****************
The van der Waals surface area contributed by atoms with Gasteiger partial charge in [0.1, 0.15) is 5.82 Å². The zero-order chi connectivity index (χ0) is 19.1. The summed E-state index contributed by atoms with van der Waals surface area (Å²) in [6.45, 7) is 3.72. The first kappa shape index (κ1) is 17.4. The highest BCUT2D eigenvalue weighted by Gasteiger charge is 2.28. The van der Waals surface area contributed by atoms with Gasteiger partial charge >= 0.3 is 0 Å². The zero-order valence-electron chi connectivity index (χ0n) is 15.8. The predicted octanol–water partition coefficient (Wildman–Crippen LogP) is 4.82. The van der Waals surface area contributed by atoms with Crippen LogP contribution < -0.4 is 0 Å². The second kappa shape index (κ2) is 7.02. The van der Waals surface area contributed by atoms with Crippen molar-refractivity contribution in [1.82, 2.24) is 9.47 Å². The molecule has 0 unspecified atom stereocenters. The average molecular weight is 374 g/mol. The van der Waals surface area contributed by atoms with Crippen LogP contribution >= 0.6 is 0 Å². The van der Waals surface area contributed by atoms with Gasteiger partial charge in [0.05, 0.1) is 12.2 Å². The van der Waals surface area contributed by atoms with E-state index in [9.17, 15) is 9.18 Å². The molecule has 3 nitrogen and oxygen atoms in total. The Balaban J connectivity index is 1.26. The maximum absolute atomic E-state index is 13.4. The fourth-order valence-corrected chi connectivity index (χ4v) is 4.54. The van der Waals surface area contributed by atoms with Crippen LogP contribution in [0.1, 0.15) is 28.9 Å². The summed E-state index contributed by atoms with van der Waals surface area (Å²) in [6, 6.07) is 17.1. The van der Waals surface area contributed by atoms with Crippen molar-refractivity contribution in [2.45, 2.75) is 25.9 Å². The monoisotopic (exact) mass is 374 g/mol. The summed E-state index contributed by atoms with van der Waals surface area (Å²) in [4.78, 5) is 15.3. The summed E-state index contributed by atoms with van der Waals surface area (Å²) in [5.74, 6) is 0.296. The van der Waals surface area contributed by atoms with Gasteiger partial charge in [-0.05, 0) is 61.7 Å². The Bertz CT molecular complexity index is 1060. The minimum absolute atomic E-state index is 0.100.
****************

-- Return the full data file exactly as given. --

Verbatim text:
The van der Waals surface area contributed by atoms with Gasteiger partial charge in [0.1, 0.15) is 5.82 Å². The zero-order chi connectivity index (χ0) is 19.1. The summed E-state index contributed by atoms with van der Waals surface area (Å²) in [6.45, 7) is 3.72. The first kappa shape index (κ1) is 17.4. The highest BCUT2D eigenvalue weighted by Gasteiger charge is 2.28. The van der Waals surface area contributed by atoms with Gasteiger partial charge >= 0.3 is 0 Å². The zero-order valence-electron chi connectivity index (χ0n) is 15.8. The predicted octanol–water partition coefficient (Wildman–Crippen LogP) is 4.82. The van der Waals surface area contributed by atoms with Crippen LogP contribution < -0.4 is 0 Å². The second kappa shape index (κ2) is 7.02. The van der Waals surface area contributed by atoms with Crippen molar-refractivity contribution in [1.82, 2.24) is 9.47 Å². The molecule has 0 unspecified atom stereocenters. The average molecular weight is 374 g/mol. The van der Waals surface area contributed by atoms with Crippen LogP contribution >= 0.6 is 0 Å². The van der Waals surface area contributed by atoms with Gasteiger partial charge in [0.05, 0.1) is 12.2 Å². The van der Waals surface area contributed by atoms with E-state index in [9.17, 15) is 9.18 Å². The molecule has 3 nitrogen and oxygen atoms in total. The Balaban J connectivity index is 1.26. The maximum absolute atomic E-state index is 13.4. The fourth-order valence-corrected chi connectivity index (χ4v) is 4.54. The van der Waals surface area contributed by atoms with Crippen LogP contribution in [0.1, 0.15) is 28.9 Å². The summed E-state index contributed by atoms with van der Waals surface area (Å²) in [6, 6.07) is 17.1. The van der Waals surface area contributed by atoms with Crippen molar-refractivity contribution in [2.45, 2.75) is 25.9 Å². The monoisotopic (exact) mass is 374 g/mol. The summed E-state index contributed by atoms with van der Waals surface area (Å²) in [4.78, 5) is 15.3. The summed E-state index contributed by atoms with van der Waals surface area (Å²) in [5.74, 6) is 0.296. The van der Waals surface area contributed by atoms with Gasteiger partial charge in [-0.05, 0) is 61.7 Å². The Bertz CT molecular complexity index is 1060. The minimum absolute atomic E-state index is 0.100.